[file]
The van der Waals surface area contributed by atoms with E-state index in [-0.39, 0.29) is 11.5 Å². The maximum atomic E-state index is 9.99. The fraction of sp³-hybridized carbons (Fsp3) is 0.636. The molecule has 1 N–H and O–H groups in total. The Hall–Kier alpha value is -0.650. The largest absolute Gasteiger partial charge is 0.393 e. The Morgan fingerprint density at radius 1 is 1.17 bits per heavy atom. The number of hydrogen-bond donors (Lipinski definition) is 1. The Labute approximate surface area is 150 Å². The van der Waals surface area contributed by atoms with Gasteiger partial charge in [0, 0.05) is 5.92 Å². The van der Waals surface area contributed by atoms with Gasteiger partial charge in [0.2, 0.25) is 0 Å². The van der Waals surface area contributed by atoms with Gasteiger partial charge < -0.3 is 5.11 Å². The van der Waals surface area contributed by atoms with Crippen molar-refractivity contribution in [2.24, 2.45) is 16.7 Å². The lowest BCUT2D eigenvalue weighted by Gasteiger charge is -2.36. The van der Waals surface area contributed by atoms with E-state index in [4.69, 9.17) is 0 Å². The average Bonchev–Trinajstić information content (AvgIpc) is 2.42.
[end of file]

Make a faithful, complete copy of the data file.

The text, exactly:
The van der Waals surface area contributed by atoms with E-state index in [-0.39, 0.29) is 11.5 Å². The maximum atomic E-state index is 9.99. The fraction of sp³-hybridized carbons (Fsp3) is 0.636. The molecule has 1 N–H and O–H groups in total. The Hall–Kier alpha value is -0.650. The largest absolute Gasteiger partial charge is 0.393 e. The Morgan fingerprint density at radius 1 is 1.17 bits per heavy atom. The number of hydrogen-bond donors (Lipinski definition) is 1. The Labute approximate surface area is 150 Å². The van der Waals surface area contributed by atoms with Gasteiger partial charge in [0, 0.05) is 5.92 Å². The van der Waals surface area contributed by atoms with Gasteiger partial charge in [0.2, 0.25) is 0 Å². The van der Waals surface area contributed by atoms with Gasteiger partial charge < -0.3 is 5.11 Å². The van der Waals surface area contributed by atoms with Crippen molar-refractivity contribution in [2.24, 2.45) is 16.7 Å². The lowest BCUT2D eigenvalue weighted by Gasteiger charge is -2.36. The van der Waals surface area contributed by atoms with E-state index in [4.69, 9.17) is 0 Å². The average Bonchev–Trinajstić information content (AvgIpc) is 2.42.